This time, Halladay cannot rebuild himself behind a shroud of obscurity while banished to single A. The three mentors, including the psychologist and author Dorfman, who helped a bewildered 23-year-old achieve greatness, are all dead. Halladay must accomplish this before an entire sport's eyes with his unfulfilled goal of pitching in the World Series.
Pitchers of Halladay's caliber have attempted to defy the body's limits only to fail. A mysterious spring accentuated doubt. On Wednesday, Halladay will start the 378th game of his acclaimed career.
It is impossible to speak definitively about Halladay, long considered unassailable.
"This guy's got plenty of ability still, believe me, and he's got the utmost character on the mound," pitching coach Rich Dubee said. "He's a winner. What's he, 199-100? He may not have the same bullets, but he is still going to be able to pitch us quality games and win ball games for us."
Dorfman, Halladay said, made him accountable. To him, his words are sacrosanct and they are apparent in the pitcher's actions on and off the field. Halladay will lean on them as the season commences.
In writing about emotions, Dorfman said, "Remember that behavior, rather than feelings, is what matters in competition." But when Dubee watched Halladay at the end of spring training, he saw someone motivated by his skeptics.
"I'm sure," Dubee said. "And that's not a bad thing. This guy was doubted once before, years back, when he had to go back to A ball. I don't think there is anything wrong with having a little fire in your boiler. This is a competitive son of a gun, and I think over the last two outings he's starting to gain on it."
Confucius suggested that "he who conquers himself is the mightiest warrior." One issue comes to mind, based on my experience with warrior-like pitchers. They want the ball, and they take the ball as established. But sometimes they should not have the ball.
- The Mental ABC's of Pitching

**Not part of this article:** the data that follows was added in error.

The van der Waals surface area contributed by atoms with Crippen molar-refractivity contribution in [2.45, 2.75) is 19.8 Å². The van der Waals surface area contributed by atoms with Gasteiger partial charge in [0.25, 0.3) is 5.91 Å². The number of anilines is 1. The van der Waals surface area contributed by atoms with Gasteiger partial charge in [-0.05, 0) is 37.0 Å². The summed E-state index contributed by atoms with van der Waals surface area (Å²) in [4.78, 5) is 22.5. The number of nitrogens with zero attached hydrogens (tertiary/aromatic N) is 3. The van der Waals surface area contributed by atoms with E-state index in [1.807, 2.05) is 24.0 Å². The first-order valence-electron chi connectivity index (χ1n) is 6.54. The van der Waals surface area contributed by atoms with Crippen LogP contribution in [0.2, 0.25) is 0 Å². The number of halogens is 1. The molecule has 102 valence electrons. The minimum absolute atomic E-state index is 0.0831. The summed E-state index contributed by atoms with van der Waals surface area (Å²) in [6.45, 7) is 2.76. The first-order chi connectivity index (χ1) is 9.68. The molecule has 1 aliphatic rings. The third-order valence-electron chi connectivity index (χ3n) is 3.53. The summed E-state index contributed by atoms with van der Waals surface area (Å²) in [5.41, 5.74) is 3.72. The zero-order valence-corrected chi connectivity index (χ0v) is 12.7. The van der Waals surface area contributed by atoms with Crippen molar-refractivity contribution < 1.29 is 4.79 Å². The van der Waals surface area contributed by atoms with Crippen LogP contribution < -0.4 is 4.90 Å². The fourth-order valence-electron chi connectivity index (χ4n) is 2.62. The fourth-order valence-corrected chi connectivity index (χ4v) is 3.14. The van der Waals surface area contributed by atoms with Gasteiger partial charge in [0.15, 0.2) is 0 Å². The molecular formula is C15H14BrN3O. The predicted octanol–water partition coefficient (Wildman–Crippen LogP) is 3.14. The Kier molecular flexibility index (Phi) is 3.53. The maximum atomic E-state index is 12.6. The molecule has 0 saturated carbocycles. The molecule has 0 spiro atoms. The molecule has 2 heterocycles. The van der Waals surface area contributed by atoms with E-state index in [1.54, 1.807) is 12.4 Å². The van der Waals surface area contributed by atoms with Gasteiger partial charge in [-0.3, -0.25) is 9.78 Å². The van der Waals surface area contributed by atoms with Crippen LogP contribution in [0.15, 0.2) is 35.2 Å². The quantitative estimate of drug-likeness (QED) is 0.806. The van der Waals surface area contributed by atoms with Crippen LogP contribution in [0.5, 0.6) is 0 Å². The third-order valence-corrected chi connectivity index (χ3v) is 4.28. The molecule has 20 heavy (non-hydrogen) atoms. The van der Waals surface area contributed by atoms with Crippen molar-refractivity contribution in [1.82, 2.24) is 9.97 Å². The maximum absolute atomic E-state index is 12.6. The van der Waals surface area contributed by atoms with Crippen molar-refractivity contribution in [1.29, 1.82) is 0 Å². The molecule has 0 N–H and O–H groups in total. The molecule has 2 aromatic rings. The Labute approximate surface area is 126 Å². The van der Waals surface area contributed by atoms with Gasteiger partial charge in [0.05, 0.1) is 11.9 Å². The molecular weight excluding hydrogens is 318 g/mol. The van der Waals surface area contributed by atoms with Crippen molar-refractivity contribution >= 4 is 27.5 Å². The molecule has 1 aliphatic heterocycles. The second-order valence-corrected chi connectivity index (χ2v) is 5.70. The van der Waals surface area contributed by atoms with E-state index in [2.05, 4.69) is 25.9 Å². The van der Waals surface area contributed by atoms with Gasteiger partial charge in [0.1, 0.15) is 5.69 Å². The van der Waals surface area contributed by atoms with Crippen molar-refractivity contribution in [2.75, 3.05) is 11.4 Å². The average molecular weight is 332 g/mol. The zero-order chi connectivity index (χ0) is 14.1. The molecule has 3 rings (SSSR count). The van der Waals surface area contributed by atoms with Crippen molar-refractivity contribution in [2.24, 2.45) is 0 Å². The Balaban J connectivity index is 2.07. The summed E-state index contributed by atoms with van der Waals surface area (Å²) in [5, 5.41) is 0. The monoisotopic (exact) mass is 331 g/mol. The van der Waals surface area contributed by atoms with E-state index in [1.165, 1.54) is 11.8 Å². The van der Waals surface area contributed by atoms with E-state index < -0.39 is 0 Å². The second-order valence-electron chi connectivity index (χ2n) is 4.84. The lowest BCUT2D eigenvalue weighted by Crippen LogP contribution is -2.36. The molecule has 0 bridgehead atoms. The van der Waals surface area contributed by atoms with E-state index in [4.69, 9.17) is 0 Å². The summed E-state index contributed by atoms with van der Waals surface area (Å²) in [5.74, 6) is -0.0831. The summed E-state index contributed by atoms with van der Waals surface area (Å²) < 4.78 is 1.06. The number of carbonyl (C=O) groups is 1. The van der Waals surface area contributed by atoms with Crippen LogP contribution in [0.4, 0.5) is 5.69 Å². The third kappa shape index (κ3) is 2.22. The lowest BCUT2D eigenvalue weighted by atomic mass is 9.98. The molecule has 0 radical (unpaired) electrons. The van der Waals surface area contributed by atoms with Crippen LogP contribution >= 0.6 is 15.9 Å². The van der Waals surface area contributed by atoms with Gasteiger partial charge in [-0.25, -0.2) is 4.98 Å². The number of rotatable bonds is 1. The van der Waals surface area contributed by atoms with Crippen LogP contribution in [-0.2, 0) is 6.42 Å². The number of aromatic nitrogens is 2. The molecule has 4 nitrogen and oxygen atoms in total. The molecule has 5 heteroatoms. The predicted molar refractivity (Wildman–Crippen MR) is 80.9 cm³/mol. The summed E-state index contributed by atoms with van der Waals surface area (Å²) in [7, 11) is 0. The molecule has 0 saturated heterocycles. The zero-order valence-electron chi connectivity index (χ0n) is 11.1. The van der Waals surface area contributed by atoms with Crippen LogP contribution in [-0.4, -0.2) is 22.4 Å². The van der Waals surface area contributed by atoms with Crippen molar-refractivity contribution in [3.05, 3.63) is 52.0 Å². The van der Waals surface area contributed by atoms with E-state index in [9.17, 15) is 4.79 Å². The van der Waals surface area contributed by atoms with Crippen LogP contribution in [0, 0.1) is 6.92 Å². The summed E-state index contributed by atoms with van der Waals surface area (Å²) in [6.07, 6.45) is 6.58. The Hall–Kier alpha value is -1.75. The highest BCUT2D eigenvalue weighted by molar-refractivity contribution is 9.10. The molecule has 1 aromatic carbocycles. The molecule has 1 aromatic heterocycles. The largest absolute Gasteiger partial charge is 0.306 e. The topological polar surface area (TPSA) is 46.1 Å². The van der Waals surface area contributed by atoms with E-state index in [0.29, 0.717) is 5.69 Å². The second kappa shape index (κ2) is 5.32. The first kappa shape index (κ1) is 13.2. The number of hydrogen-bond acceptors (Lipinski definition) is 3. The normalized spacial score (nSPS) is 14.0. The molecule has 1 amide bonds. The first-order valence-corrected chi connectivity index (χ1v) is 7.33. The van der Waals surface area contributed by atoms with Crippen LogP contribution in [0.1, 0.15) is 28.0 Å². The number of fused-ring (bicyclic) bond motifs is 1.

Roy Halladay would not be the first to lose it. Steve Carlton, Nolan Ryan, Tom Seaver, Bob Gibson, Jim Palmer, Randy Johnson, and so many others sustained greatness only to reach an abrupt and bottomless end.
Workload is a natural starting point. Six pitchers have thrown more pitches since 2003 than Halladay. He posted 61 complete games in that span, 28 more than the next closest pitcher, CC Sabathia. Injury is another agent; many great pitchers with quick falls were hurt. Halladay suffered back and shoulder problems in 2012. He steadfastly claims health.
When Toronto minor-league hitters bashed Halladay two weeks ago, he cited a new requirement of "evolving with his body" and turning games into "a chess match."
At his best, Halladay created what is called "a scissor effect." Greg Maddux, another Dorfman disciple, first mastered it. He could throw his sinker and cutter to both sides of the plate against righties and lefties. It made hitters unsure because the pitches have the same movement until the very last moment. A cutter went one way, a sinker the other.
Halladay adopted this plan in 2001. No one threw a higher percentage of cutters from 2010 to 2012 than Halladay (40 percent) according to Pitch F/X data. When Halladay admitted difficulty gripping his cutter and tinkered with it this spring, concern mounted.